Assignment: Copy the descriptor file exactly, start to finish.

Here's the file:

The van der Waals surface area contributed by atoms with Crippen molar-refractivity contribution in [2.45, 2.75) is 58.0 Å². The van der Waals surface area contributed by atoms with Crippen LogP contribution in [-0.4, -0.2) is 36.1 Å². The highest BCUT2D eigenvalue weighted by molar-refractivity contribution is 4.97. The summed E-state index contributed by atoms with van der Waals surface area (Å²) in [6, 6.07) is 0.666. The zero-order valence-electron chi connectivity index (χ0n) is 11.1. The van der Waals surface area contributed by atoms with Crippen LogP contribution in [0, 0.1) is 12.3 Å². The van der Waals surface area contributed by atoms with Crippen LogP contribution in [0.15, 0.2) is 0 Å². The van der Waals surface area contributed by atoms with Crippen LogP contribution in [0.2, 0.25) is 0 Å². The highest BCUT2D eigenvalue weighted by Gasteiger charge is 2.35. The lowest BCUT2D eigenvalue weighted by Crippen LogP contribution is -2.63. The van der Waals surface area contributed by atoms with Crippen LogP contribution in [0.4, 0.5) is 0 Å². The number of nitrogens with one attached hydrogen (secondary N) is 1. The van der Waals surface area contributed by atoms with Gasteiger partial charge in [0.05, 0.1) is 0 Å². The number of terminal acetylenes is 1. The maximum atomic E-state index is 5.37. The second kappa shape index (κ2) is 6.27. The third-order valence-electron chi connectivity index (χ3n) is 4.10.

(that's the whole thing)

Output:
The van der Waals surface area contributed by atoms with Crippen molar-refractivity contribution in [2.45, 2.75) is 58.0 Å². The van der Waals surface area contributed by atoms with Crippen LogP contribution in [-0.4, -0.2) is 36.1 Å². The highest BCUT2D eigenvalue weighted by molar-refractivity contribution is 4.97. The summed E-state index contributed by atoms with van der Waals surface area (Å²) in [6, 6.07) is 0.666. The zero-order valence-electron chi connectivity index (χ0n) is 11.1. The van der Waals surface area contributed by atoms with Crippen LogP contribution in [0, 0.1) is 12.3 Å². The van der Waals surface area contributed by atoms with Crippen LogP contribution in [0.15, 0.2) is 0 Å². The van der Waals surface area contributed by atoms with Crippen LogP contribution in [0.2, 0.25) is 0 Å². The highest BCUT2D eigenvalue weighted by Gasteiger charge is 2.35. The lowest BCUT2D eigenvalue weighted by Crippen LogP contribution is -2.63. The van der Waals surface area contributed by atoms with Crippen LogP contribution in [0.4, 0.5) is 0 Å². The number of nitrogens with one attached hydrogen (secondary N) is 1. The van der Waals surface area contributed by atoms with Gasteiger partial charge in [0.05, 0.1) is 0 Å². The number of terminal acetylenes is 1. The maximum atomic E-state index is 5.37. The second kappa shape index (κ2) is 6.27. The third-order valence-electron chi connectivity index (χ3n) is 4.10.